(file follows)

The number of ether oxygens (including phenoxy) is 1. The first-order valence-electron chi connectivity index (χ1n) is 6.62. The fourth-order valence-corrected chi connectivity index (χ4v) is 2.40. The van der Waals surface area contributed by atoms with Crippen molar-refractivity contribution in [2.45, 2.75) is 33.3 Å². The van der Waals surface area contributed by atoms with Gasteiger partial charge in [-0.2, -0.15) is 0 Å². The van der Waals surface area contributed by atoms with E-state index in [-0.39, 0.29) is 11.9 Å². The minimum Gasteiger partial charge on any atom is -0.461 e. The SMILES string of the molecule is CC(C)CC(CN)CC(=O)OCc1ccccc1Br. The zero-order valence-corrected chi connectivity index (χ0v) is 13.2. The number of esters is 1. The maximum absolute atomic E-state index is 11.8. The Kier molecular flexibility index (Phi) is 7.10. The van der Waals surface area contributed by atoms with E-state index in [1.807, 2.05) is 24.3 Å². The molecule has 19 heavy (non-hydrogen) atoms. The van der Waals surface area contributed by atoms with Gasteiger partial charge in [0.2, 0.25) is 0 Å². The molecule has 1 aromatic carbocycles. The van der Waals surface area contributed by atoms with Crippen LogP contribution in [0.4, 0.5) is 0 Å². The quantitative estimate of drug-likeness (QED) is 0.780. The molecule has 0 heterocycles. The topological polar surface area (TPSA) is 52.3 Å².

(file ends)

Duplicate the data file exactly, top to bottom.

The number of ether oxygens (including phenoxy) is 1. The first-order valence-electron chi connectivity index (χ1n) is 6.62. The fourth-order valence-corrected chi connectivity index (χ4v) is 2.40. The van der Waals surface area contributed by atoms with Crippen molar-refractivity contribution in [2.45, 2.75) is 33.3 Å². The van der Waals surface area contributed by atoms with Gasteiger partial charge in [-0.2, -0.15) is 0 Å². The van der Waals surface area contributed by atoms with E-state index in [-0.39, 0.29) is 11.9 Å². The minimum Gasteiger partial charge on any atom is -0.461 e. The SMILES string of the molecule is CC(C)CC(CN)CC(=O)OCc1ccccc1Br. The zero-order valence-corrected chi connectivity index (χ0v) is 13.2. The number of esters is 1. The maximum absolute atomic E-state index is 11.8. The Kier molecular flexibility index (Phi) is 7.10. The van der Waals surface area contributed by atoms with E-state index in [1.807, 2.05) is 24.3 Å². The molecule has 19 heavy (non-hydrogen) atoms. The van der Waals surface area contributed by atoms with Gasteiger partial charge in [0.2, 0.25) is 0 Å². The molecule has 1 aromatic carbocycles. The van der Waals surface area contributed by atoms with Crippen LogP contribution in [0.4, 0.5) is 0 Å². The quantitative estimate of drug-likeness (QED) is 0.780. The molecule has 0 heterocycles. The topological polar surface area (TPSA) is 52.3 Å².